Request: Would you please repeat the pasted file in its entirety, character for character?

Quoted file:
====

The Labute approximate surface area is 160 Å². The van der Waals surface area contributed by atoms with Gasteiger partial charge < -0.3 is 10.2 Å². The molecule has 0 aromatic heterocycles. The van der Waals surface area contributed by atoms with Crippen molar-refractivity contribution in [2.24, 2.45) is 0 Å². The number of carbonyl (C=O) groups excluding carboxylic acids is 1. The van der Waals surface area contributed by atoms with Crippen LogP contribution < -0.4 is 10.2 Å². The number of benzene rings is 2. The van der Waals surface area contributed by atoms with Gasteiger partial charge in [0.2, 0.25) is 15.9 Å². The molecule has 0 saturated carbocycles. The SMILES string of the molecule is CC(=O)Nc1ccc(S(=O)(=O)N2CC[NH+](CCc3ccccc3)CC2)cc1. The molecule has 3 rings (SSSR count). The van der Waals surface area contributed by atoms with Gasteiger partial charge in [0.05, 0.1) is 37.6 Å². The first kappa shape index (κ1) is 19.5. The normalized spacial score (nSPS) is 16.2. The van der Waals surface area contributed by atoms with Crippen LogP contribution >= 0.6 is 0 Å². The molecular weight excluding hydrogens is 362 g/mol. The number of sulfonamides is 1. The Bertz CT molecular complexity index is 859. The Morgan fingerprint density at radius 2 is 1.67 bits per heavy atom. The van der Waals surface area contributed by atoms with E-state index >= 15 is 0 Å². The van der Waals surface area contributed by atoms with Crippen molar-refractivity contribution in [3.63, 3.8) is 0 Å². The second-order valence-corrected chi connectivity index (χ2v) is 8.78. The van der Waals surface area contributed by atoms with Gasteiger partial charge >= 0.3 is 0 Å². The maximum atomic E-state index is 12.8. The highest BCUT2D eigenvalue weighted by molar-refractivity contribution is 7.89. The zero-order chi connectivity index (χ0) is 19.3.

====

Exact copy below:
The Labute approximate surface area is 160 Å². The van der Waals surface area contributed by atoms with Gasteiger partial charge < -0.3 is 10.2 Å². The molecule has 0 aromatic heterocycles. The van der Waals surface area contributed by atoms with Crippen molar-refractivity contribution in [2.24, 2.45) is 0 Å². The number of carbonyl (C=O) groups excluding carboxylic acids is 1. The van der Waals surface area contributed by atoms with Crippen LogP contribution < -0.4 is 10.2 Å². The number of benzene rings is 2. The van der Waals surface area contributed by atoms with Gasteiger partial charge in [0.2, 0.25) is 15.9 Å². The molecule has 0 saturated carbocycles. The SMILES string of the molecule is CC(=O)Nc1ccc(S(=O)(=O)N2CC[NH+](CCc3ccccc3)CC2)cc1. The molecule has 3 rings (SSSR count). The van der Waals surface area contributed by atoms with Gasteiger partial charge in [0.05, 0.1) is 37.6 Å². The first kappa shape index (κ1) is 19.5. The normalized spacial score (nSPS) is 16.2. The van der Waals surface area contributed by atoms with Crippen LogP contribution >= 0.6 is 0 Å². The molecular weight excluding hydrogens is 362 g/mol. The number of sulfonamides is 1. The Bertz CT molecular complexity index is 859. The Morgan fingerprint density at radius 2 is 1.67 bits per heavy atom. The van der Waals surface area contributed by atoms with E-state index >= 15 is 0 Å². The van der Waals surface area contributed by atoms with Crippen molar-refractivity contribution in [3.63, 3.8) is 0 Å². The second-order valence-corrected chi connectivity index (χ2v) is 8.78. The van der Waals surface area contributed by atoms with Gasteiger partial charge >= 0.3 is 0 Å². The maximum atomic E-state index is 12.8. The highest BCUT2D eigenvalue weighted by molar-refractivity contribution is 7.89. The zero-order chi connectivity index (χ0) is 19.3.